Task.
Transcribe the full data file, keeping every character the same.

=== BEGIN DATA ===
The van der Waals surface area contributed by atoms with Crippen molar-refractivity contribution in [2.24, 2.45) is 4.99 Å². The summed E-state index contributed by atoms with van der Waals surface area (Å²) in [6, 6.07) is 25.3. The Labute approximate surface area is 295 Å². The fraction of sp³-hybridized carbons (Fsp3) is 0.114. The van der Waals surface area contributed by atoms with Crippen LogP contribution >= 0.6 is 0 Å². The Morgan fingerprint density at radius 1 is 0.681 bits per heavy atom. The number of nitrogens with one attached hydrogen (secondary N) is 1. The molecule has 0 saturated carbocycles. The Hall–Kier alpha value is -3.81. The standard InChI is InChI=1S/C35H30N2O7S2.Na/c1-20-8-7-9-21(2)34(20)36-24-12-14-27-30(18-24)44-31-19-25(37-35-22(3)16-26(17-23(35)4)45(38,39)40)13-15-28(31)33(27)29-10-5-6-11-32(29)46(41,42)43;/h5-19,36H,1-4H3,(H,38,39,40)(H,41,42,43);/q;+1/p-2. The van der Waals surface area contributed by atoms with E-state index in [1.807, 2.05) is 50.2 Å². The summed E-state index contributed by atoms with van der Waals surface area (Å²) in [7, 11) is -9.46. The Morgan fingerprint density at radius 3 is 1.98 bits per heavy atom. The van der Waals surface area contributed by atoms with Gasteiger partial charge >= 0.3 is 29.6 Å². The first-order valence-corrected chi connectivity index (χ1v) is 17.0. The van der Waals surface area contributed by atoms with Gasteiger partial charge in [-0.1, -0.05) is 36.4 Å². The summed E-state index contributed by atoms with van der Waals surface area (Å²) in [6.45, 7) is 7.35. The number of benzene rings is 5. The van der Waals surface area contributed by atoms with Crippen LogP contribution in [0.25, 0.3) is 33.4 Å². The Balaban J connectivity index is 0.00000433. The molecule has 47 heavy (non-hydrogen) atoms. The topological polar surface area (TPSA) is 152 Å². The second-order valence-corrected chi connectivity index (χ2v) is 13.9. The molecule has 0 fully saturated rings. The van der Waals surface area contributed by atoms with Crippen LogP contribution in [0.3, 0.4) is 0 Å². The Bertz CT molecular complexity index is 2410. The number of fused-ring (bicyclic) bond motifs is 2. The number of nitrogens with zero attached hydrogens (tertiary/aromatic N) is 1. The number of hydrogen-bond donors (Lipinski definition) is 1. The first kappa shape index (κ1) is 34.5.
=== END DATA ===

The van der Waals surface area contributed by atoms with Crippen molar-refractivity contribution in [2.24, 2.45) is 4.99 Å². The summed E-state index contributed by atoms with van der Waals surface area (Å²) in [6, 6.07) is 25.3. The Labute approximate surface area is 295 Å². The fraction of sp³-hybridized carbons (Fsp3) is 0.114. The van der Waals surface area contributed by atoms with Crippen LogP contribution >= 0.6 is 0 Å². The Morgan fingerprint density at radius 1 is 0.681 bits per heavy atom. The number of nitrogens with one attached hydrogen (secondary N) is 1. The molecule has 0 saturated carbocycles. The Hall–Kier alpha value is -3.81. The standard InChI is InChI=1S/C35H30N2O7S2.Na/c1-20-8-7-9-21(2)34(20)36-24-12-14-27-30(18-24)44-31-19-25(37-35-22(3)16-26(17-23(35)4)45(38,39)40)13-15-28(31)33(27)29-10-5-6-11-32(29)46(41,42)43;/h5-19,36H,1-4H3,(H,38,39,40)(H,41,42,43);/q;+1/p-2. The van der Waals surface area contributed by atoms with E-state index in [1.807, 2.05) is 50.2 Å². The summed E-state index contributed by atoms with van der Waals surface area (Å²) in [7, 11) is -9.46. The Morgan fingerprint density at radius 3 is 1.98 bits per heavy atom. The van der Waals surface area contributed by atoms with Gasteiger partial charge >= 0.3 is 29.6 Å². The first-order valence-corrected chi connectivity index (χ1v) is 17.0. The van der Waals surface area contributed by atoms with Gasteiger partial charge in [-0.1, -0.05) is 36.4 Å². The summed E-state index contributed by atoms with van der Waals surface area (Å²) in [6.45, 7) is 7.35. The number of benzene rings is 5. The van der Waals surface area contributed by atoms with Crippen LogP contribution in [0.25, 0.3) is 33.4 Å². The Balaban J connectivity index is 0.00000433. The molecule has 47 heavy (non-hydrogen) atoms. The topological polar surface area (TPSA) is 152 Å². The second-order valence-corrected chi connectivity index (χ2v) is 13.9. The molecule has 0 fully saturated rings. The van der Waals surface area contributed by atoms with Crippen LogP contribution in [0.3, 0.4) is 0 Å². The Bertz CT molecular complexity index is 2410. The number of fused-ring (bicyclic) bond motifs is 2. The number of nitrogens with zero attached hydrogens (tertiary/aromatic N) is 1. The number of hydrogen-bond donors (Lipinski definition) is 1. The first kappa shape index (κ1) is 34.5.